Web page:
College Planning & Management

JAN 2013

College Planning & Management is the information resource for professionals serving the college and university market. Covering facilities, security, technology and business.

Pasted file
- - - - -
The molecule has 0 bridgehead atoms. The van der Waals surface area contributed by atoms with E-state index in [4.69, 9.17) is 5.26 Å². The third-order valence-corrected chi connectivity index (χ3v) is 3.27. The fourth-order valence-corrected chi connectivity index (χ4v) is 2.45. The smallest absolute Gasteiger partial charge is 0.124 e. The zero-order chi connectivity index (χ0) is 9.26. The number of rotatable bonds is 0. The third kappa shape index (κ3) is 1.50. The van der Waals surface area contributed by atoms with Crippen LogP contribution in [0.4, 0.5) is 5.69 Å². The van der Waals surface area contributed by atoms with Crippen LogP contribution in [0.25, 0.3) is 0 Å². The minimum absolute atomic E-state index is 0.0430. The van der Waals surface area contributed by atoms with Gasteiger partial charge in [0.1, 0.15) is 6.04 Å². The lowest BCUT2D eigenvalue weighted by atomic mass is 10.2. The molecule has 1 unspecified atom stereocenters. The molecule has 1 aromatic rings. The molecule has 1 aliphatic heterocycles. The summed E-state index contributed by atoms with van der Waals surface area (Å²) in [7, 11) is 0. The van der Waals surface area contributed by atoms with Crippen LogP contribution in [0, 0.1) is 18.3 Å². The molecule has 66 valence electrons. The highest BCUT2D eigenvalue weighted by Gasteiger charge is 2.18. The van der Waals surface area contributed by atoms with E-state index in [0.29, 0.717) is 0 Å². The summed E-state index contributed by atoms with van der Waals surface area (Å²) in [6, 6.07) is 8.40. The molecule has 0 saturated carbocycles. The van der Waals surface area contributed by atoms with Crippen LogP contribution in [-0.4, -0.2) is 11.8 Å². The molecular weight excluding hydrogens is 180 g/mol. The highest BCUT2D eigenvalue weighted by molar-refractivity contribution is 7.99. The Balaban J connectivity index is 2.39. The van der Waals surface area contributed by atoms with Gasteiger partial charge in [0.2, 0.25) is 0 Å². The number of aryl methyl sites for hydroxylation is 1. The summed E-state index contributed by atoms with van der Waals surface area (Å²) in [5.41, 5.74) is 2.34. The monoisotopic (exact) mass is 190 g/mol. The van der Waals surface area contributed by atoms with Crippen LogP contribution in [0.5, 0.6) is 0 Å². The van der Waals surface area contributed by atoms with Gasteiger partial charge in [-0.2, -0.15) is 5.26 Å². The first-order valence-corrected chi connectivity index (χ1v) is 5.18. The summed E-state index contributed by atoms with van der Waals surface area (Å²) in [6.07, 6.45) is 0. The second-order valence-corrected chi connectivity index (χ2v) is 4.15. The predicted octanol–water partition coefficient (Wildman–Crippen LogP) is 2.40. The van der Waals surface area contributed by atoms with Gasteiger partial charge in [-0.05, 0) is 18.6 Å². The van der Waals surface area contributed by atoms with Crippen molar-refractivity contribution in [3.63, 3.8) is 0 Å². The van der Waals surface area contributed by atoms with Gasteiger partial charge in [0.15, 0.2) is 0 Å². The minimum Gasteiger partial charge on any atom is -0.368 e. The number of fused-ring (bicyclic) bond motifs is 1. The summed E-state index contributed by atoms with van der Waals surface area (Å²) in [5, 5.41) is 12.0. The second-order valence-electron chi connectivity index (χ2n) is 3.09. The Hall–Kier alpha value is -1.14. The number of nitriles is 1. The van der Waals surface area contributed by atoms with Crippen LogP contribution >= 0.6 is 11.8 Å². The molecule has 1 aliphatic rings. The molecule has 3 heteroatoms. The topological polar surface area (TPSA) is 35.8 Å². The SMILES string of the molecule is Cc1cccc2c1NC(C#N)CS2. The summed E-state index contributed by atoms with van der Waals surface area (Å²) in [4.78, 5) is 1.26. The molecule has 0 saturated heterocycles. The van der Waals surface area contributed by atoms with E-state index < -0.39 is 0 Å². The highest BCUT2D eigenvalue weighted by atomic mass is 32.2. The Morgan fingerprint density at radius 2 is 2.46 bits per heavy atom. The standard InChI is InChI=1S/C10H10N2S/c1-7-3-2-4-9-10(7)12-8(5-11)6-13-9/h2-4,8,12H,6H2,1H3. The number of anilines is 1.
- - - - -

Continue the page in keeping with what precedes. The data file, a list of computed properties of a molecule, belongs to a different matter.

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lost power for 10 days — the building fed staff, students, and others on campus. At the request of state and local officials, Monmouth's Boylan Gym and Multipurpose Activity Center served as a temporary emergency evacuation center. The facility became the state's largest shelter. Led by the Monmouth University police chief and the County under sheriff, the shelter provided social and welfare services, medical services, counselors, and volunteers. It also housed members of the New Jersey National Guard close to the action. Monmouth weathered the storm without injury or major damage. In Lakewood, Georgian Court University urged the school's 3,000 students and 600 faculty and staff to evacuate. "About 100 students, University employees, and a community of Sisters of Mercy remained on campus," says Chief of Security Thomas Zambrano. The worst challenge was keeping people safe from flying tree limbs and falling trees. The Georgian Court campus lost about 60 of its tall and stately trees. "We started patrolling before the storm," Zambrano says. "When flying limbs became a danger, we notified those on campus to shelter in place. We kept our dining services open throughout the storm and delivered food to the residence halls so that only a small number of people were outside in potential danger." Fortunately none of the 60 trees that were downed by the storm damaged Georgian Court or neighboring property. Zambrano says that the severity of the power outage persuaded him to purchase additional generators to keep more buildings PHOTO COURTESY OF RUTGERS UNIVERSITY SANDY GOES TO COLLEGE BROKEN BUT UNBOWED. On the campuses of Rutgers University in New Jersey, a number of large trees were downed by the storm and power was knocked out, but the University's emergency response before, during, and after the hurricane hit kept everyone on campus safe. A post on the Rutgers Students Blog after the storm confirms the University's successful response: "Rutgers quickly rose to the occasion, and it seems as if nothing ever happened on the campuses." online in the future. "We've had generators on campus for years," he says. "But this time, the power was out for a long time, and after a certain number of hours you have to shut a generator down for maintenance. So you need back up generators. "Another lesson concerns IT infrastructure. When the generator powering our IT systems went down, we lost Internet connectivity and the ability to communicate with those on campus. When we connected the replacement generator, we also had to bring in IT technicians to repair systems and reconnect to the network. "You also need a supply of fuel to keep the generators and emergency vehicles running. Fuel was a problem in New READ MORE ABOUT THE HURRICANE SANDY RESPONSE To read about emergency response to Hurricane Sandy on the campuses of Fordham University, Wagner College, and Stony Brook University in New York State, log on to CP&M's article archive at http://peterli.com/cpm/archive.php?article_ id=3959 20 COLLEGE PLANNING & MANAGEMENT / JANUARY 2013 Jersey. Gas stations couldn't open with electricity. We're considering a fuel storage facility that we would fi ll up before a storm." Inland New Jersey Princeton University was on break at the time of the storm. Only about 1,000 of the school's 5,000 undergraduate students and 2,500 graduate students remained on campus. "We told the students to stay inside during the storm," says Treby Williams, assistant vice president for safety and administrative planning. "We kept one dining hall open. Students near the dining hall came in for meals. We provided cold take-out meals for those living too far away from the dining hall." While some Princeton buildings rely on the grid for power, many draw electricity through underground lines carrying electricity from a campus co-generation plant. Those buildings did not lose power. Generators supported buildings that did lose power. WWW.PLANNING 4EDUCATION.COM

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